Growing up in rural Elk County, Deborah L. Wilkins saw joining the military as an opportunity to serve the nation and explore the world, which would open doors to a great career.
“I was just a small town girl who got to get out and see the world,” said Wilkins, 48, a former Ligonier resident who moved to Upper Tyrone Township six years ago to fulfill a longtime dream of operating a dog kennel. She runs Double Hydrant Bed & Biscuits, just across Jacobs Creek from Westmoreland County.
Not one to shy away from challenges, Wilkins joined the Marine Corps as a motor transport operator about six months after graduating from Ridgway Area High School.
What she got in almost 30 years of military service was several deployments around the world — Afghanistan, Germany, Iraq, Kuwait, Okinawa, the Philippines and Puerto Rico — and a family with her husband, Stephen, whom she met while both were serving in the Marines.
She has been deployed in support of Operation Iraqi Freedom and Operation Enduring Freedom — earning both the Bronze Star and Combat Action Badge.
For her service to the state and nation, Wilkins, a sergeant major in the Pennsylvania Army National Guard, was one of 16 Pennsylvania women recognized recently at the Fourth annual Female Veterans Day ceremony in Harrisburg by Gov. Tom Wolf and the state Department of Military and Veterans Affairs. The ceremony occurred in March during a celebration of Women’s History Month.
“I was surprised. I was honored. At first, I thought it was a celebration of all women (in Pennsylvania) in the military,” Wilkins said.
Wilkins was among about 200 women who were nominated this year for the recognition, said Megan Healey, a spokeswoman for the governor. A subcommittee reviewed the nominees and voted on the winners.
“Her resume was incredible,” Healey said, noting Wilkins’ wartime service in both Iraq and Afghanistan.
Wilkins is among more than 60,000 Pennsylvania female veterans who have served in the military, according to Pennsylvania Adjutant General Tony Carrelli.
The most rewarding part of her military service has been the “people I have served with … the families, the soldiers, the Marines, just the culture and communities I have been a part of,” Wilkins said.
When Wilkins joined the Marines in January 1990, she had anticipated being a “lifer” — lasting for 20 years.
The Defense Department, however, was reducing the size of the military in the late 1990s and she and her husband became “service limited” after 10 years in the Marines.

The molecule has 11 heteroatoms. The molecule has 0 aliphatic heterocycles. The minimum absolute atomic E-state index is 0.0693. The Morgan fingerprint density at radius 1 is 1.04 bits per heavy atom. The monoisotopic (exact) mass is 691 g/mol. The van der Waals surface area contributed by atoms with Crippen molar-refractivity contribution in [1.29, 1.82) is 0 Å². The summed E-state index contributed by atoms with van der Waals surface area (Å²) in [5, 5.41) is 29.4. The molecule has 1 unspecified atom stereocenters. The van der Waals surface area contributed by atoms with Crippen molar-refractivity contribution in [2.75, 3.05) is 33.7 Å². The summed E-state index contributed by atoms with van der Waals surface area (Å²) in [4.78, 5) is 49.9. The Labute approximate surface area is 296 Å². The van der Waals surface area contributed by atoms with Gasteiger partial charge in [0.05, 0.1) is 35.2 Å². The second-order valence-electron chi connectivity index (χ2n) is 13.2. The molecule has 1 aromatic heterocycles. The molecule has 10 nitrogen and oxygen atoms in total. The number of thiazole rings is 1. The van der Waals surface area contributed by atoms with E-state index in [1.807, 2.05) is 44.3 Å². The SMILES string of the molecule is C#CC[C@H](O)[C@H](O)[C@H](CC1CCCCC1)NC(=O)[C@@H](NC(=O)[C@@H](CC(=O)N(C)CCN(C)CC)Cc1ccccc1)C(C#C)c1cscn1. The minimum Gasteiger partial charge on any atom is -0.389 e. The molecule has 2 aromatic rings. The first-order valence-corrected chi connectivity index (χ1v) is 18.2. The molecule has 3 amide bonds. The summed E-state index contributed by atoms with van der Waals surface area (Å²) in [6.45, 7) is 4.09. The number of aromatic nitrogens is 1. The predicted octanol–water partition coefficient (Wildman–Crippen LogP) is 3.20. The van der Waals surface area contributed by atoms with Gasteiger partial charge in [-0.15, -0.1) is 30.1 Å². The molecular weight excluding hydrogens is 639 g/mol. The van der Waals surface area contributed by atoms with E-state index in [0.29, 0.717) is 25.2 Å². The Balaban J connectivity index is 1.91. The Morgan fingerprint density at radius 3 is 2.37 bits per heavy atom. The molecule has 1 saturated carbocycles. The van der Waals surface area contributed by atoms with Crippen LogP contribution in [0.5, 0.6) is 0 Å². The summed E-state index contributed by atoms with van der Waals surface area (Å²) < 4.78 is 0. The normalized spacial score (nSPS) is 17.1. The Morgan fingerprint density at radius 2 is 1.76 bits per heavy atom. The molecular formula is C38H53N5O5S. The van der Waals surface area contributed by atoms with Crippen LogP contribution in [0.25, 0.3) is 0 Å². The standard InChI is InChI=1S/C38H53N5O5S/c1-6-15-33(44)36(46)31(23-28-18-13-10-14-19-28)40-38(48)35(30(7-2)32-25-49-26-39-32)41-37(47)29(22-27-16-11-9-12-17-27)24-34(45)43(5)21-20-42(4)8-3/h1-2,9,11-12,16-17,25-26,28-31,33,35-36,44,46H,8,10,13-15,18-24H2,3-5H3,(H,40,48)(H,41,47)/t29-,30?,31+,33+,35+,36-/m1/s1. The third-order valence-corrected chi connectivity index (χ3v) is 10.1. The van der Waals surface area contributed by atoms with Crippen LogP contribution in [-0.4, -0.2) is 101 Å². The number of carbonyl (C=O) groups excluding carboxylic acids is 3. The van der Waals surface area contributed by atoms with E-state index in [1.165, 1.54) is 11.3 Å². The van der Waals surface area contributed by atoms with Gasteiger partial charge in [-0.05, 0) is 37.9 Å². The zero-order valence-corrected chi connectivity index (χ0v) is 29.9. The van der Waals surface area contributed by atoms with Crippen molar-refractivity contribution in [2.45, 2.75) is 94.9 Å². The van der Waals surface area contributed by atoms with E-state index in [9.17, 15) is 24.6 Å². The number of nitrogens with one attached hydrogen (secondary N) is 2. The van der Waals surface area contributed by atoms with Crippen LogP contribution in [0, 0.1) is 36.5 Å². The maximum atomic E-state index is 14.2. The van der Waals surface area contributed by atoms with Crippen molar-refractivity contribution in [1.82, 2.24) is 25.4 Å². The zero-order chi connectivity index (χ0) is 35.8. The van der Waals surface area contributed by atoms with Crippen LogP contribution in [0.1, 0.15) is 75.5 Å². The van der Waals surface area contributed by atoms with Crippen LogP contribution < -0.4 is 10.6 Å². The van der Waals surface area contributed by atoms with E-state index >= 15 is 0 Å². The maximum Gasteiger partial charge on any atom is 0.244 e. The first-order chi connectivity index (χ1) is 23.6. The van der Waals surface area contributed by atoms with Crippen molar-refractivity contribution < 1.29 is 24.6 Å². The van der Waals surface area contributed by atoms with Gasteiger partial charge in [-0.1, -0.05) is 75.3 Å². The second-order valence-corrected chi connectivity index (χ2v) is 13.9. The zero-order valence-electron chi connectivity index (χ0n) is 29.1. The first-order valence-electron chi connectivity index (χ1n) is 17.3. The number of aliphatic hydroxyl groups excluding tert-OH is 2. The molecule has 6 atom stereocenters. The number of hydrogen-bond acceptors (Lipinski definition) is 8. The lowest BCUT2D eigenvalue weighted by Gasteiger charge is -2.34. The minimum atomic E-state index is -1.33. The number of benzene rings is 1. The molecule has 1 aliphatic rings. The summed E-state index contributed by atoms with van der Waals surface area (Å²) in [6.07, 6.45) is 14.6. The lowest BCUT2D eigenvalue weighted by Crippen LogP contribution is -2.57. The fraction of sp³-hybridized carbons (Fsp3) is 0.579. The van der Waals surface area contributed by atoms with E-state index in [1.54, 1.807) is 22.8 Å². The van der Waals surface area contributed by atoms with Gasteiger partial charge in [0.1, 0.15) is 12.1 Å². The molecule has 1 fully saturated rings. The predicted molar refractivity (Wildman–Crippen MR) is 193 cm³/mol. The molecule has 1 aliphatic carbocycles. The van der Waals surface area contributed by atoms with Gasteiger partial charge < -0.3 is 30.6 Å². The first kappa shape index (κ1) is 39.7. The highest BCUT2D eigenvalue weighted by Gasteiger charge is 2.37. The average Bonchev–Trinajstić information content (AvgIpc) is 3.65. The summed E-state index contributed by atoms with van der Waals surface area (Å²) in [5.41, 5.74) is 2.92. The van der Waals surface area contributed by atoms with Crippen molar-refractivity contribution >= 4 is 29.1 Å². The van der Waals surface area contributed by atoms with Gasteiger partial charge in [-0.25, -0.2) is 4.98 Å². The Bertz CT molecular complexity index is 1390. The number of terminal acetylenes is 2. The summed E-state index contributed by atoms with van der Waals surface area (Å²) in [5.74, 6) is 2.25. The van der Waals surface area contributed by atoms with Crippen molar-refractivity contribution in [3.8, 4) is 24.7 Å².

Wilkins was not ready to give up her life in the military. After leaving the Marines as a staff sergeant in 2000, she joined the Pennsylvania Army National Guard’s 28th Military Police Co., based in Johnstown.
After an extensive search for where to live, the couple selected Ligonier, when she joined the Army National Guard. In response to the terrorists attacks on Sept. 11, 2001, she was assigned security duty at the nuclear power station at Three Mile Island at Middletown.
When her MP unit was activated, she led a platoon of military police officers in Ramadi, a city in central Iraq, from June 2005 to June 2006. It was a time when the U.S. forces were fighting insurgents. There she earned the Bronze Star, given to a soldier who distinguishes themselves with an act of heroism or meritorious achievement in combat.
She remains humble about the achievement, and did not elaborate on the circumstances leading up to her award.
“We were getting hit so many times. Two vehicles were hit by IEDs (improvised explosive devices),” and her platoon sustained causalities, Wilkins said.
Her husband had been deployed in Mosul during part of that time, making them the only married couple in the National Guard at the same time, she said.
Their daughters, Anna and Kathryn, were youngsters.
“I was able to do it because I had a great family support system,” Wilkins said. “They (daughters) were always loved and we were able to maintain a strong household.”
In 2012, she was deployed to Afghanistan, but was there for only a short time when she broke her leg in a noncombat accident. She was sent home to recuperate, then deployed in Kuwait for all of 2018.
During her years of service, she was able to earn a college degree from the University of Pittsburgh at Greensburg, although she jokes it only took her 20 years as she studied while stationed in bases around the world.
As she closes in on 30 years of service, Wilkins said she is thinking about retiring from the military, but not “for a few years.”